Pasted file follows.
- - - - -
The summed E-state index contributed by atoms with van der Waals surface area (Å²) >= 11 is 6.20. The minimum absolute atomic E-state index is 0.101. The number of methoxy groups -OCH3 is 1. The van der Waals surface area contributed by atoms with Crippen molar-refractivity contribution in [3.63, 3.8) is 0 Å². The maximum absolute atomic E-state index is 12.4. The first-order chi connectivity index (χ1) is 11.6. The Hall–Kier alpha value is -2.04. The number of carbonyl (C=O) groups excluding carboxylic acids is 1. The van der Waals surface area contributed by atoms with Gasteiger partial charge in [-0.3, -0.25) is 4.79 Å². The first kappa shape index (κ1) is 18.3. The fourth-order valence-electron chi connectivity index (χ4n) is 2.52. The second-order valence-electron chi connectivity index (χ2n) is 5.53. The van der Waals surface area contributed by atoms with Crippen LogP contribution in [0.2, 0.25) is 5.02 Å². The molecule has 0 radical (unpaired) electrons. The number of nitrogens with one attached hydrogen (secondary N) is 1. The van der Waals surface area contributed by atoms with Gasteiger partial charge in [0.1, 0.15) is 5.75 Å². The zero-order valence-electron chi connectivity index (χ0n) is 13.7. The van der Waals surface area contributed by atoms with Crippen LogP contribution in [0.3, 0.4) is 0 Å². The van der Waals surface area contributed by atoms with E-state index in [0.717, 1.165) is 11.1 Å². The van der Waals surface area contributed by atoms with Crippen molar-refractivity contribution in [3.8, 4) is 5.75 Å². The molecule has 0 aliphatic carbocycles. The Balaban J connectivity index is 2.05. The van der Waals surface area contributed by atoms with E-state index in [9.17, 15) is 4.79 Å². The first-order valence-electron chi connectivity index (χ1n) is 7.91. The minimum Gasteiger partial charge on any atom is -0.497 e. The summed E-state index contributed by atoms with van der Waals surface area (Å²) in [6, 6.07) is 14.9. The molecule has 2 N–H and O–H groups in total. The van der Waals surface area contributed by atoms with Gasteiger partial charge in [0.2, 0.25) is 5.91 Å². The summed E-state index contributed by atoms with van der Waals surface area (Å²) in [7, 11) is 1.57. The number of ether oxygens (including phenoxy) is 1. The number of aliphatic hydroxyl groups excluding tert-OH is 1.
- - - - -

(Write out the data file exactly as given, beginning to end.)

The summed E-state index contributed by atoms with van der Waals surface area (Å²) >= 11 is 6.20. The minimum absolute atomic E-state index is 0.101. The number of methoxy groups -OCH3 is 1. The van der Waals surface area contributed by atoms with Crippen molar-refractivity contribution in [3.63, 3.8) is 0 Å². The maximum absolute atomic E-state index is 12.4. The first-order chi connectivity index (χ1) is 11.6. The Hall–Kier alpha value is -2.04. The number of carbonyl (C=O) groups excluding carboxylic acids is 1. The van der Waals surface area contributed by atoms with Gasteiger partial charge in [-0.3, -0.25) is 4.79 Å². The first kappa shape index (κ1) is 18.3. The fourth-order valence-electron chi connectivity index (χ4n) is 2.52. The second-order valence-electron chi connectivity index (χ2n) is 5.53. The van der Waals surface area contributed by atoms with Crippen LogP contribution in [0.2, 0.25) is 5.02 Å². The molecule has 0 radical (unpaired) electrons. The number of nitrogens with one attached hydrogen (secondary N) is 1. The van der Waals surface area contributed by atoms with Gasteiger partial charge in [0.1, 0.15) is 5.75 Å². The zero-order valence-electron chi connectivity index (χ0n) is 13.7. The van der Waals surface area contributed by atoms with Crippen LogP contribution in [0.3, 0.4) is 0 Å². The van der Waals surface area contributed by atoms with E-state index in [0.717, 1.165) is 11.1 Å². The van der Waals surface area contributed by atoms with Crippen molar-refractivity contribution in [3.8, 4) is 5.75 Å². The molecule has 0 aliphatic carbocycles. The Balaban J connectivity index is 2.05. The van der Waals surface area contributed by atoms with E-state index in [9.17, 15) is 4.79 Å². The first-order valence-electron chi connectivity index (χ1n) is 7.91. The minimum Gasteiger partial charge on any atom is -0.497 e. The summed E-state index contributed by atoms with van der Waals surface area (Å²) in [6, 6.07) is 14.9. The molecule has 2 N–H and O–H groups in total. The van der Waals surface area contributed by atoms with Gasteiger partial charge in [0.2, 0.25) is 5.91 Å². The summed E-state index contributed by atoms with van der Waals surface area (Å²) in [7, 11) is 1.57. The number of ether oxygens (including phenoxy) is 1. The number of aliphatic hydroxyl groups excluding tert-OH is 1.